Blinatumomab (Blincyto)

Bispecific CD19-directed CD3 T-cell engager that binds to CD19 expressed on the surface of cells of B-lineage origin and CD3 expressed on the surface of T cells. It activates endogenous T-cells by connecting CD3 in the T-cell receptor (TCR) complex with CD19 on benign and malignant B cells. It is indicated for treatment of Ph- relapsed or refractory B-cell precursor ALL.

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CAR T-Cell Therapies

Class Summary

In chimeric antigen receptor (CAR) T-cell therapy, autologous T-cells are collected from peripheral blood and genetically engineered to express a CAR that targets a specific molecule on cancer cells. The modified T-cells are then expanded and reinfused into the patient, after lymphodepletion with conditioning chemotherapy.

Tisagenlecleucel (Kymriah)

CD19-directed genetically modified autologous T-cell immunotherapy indicated for patients aged 25 years or younger with B-cell precursor acute lymphoblastic leukemia (ALL) that is refractory or in second or later relapse.

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Antimicrobials

Class Summary

Prophylactic antimicrobial drugs are given to prevent infection in patients receiving chemotherapy.

Trimethoprim-sulfamethoxazole (Bactrim, Bactrim DS)

Trimethoprim-sulfamethoxazole (TMP-SMZ) inhibits bacterial growth by inhibiting the synthesis of dihydrofolic acid. All immunocompromised patients should be treated with TMP-SMZ to prevent Pneumocystis carinii pneumonia (PCP).

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Immunomodulators

Class Summary

Immunomodulators (eg, interleukin 6 [IL-6] inhibitors) may be needed for therapies resulting in cytokine release.

Tocilizumab (Actemra)

Interleukin-6 receptor antagonist. Decreases C-reactive protein, rheumatoid factor, erythrocyte sedimentation rate, and amyloid A. It is indicated for treatment of cytokine release syndrome (CRS) resulting from tisagenlecleucel therapy. Clinical signs of CRS correlate with T-cell activation and high levels of cytokines, including interleukin 6 (IL-6).

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Colony-Stimulating Factors

Class Summary

Colony-stimulating factors (CSF) act as hematopoietic growth factors that stimulate the development of granulocytes. These agents are used to treat or prevent neutropenia when patients receive myelosuppressive cancer chemotherapy and to reduce the period of neutropenia that is associated with bone marrow transplantation (BMT). Colony-stimulating factors are also used to mobilize autologous peripheral blood progenitor cells for BMT and in management of chronic neutropenia.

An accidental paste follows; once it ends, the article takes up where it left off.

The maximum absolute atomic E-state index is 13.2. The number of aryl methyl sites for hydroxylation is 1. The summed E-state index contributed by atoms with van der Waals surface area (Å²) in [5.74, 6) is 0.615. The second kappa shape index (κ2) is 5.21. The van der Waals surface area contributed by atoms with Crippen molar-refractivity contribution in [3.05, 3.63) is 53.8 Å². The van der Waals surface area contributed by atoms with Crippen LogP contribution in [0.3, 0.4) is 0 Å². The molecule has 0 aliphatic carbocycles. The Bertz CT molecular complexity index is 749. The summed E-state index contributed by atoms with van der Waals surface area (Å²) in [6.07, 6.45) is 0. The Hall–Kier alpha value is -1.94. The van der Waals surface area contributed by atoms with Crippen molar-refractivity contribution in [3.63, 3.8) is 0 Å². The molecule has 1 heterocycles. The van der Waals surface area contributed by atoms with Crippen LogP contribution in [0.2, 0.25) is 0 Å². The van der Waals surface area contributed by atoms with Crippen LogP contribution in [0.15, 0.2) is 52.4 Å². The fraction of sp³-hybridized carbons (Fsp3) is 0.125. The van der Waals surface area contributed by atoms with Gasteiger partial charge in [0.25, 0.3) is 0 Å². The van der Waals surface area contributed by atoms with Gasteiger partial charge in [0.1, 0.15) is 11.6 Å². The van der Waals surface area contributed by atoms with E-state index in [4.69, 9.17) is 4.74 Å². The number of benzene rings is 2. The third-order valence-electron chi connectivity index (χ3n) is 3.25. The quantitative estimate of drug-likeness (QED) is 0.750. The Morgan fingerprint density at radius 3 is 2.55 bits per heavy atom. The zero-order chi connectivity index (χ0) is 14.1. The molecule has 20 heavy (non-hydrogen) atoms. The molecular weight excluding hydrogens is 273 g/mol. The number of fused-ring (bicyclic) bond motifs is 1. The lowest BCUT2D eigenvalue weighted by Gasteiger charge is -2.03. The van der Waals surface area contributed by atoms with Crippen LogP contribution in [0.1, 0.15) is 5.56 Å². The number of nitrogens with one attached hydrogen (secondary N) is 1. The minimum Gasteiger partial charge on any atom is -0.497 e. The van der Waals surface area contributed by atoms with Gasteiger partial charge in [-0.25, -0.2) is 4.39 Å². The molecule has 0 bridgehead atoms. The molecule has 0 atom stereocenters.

Filgrastim (Neupogen, Granix, Zarxio)

Filgrastim is a granulocyte colony-stimulating factor (G-CSF) that activates and stimulates the production, maturation, migration, and cytotoxicity of neutrophils.

Pegfilgrastim (Neulasta, Neulasta Onpro)

Pegfilgrastim is a long-acting filgrastim created by the covalent conjugate of recombinant G-CSF (ie, filgrastim) and monomethoxypolyethylene glycol. As with filgrastim, this agent acts on hematopoietic cells by binding to specific cell surface receptors, thereby activating and stimulating production, maturation, migration, and cytotoxicity of neutrophils.

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Antifungals

Class Summary

These agents may change the permeability of the fungal cell, resulting in a fungicidal effect.

Nystatin (Bio-Statin)

Nystatin is used to prevent fungal infections in mucositis. This agent is a fungicidal and fungistatic antibiotic from Streptomyces noursei that is effective against various yeasts and yeastlike fungi. Nystatin acts by changing the permeability of the fungal cell membrane after binding to cell membrane sterols, causing cellular contents to leak.

Treatment with this agent should continue until 48 hours after the symptoms disappear. Nystatin is not substantially absorbed from the gastrointestinal tract.

Clotrimazole

Clotrimazole may be used instead of nystatin to prevent fungal infections. It is a broad-spectrum antifungal agent that inhibits yeast growth by altering cell membrane permeability, causing death of fungal cells.

Itraconazole (Onmel; Sporanox; Sporanox Pulsepak)

Itraconazole has fungistatic activity and is used to prevent fungal infections in high-risk patients. This drug is a synthetic triazole antifungal agent that slows fungal cell growth by inhibiting CYP-dependent synthesis of ergosterol, a vital component of fungal cell membranes. The bioavailability of this drug is greater in the oral solution compared with the capsule formulation.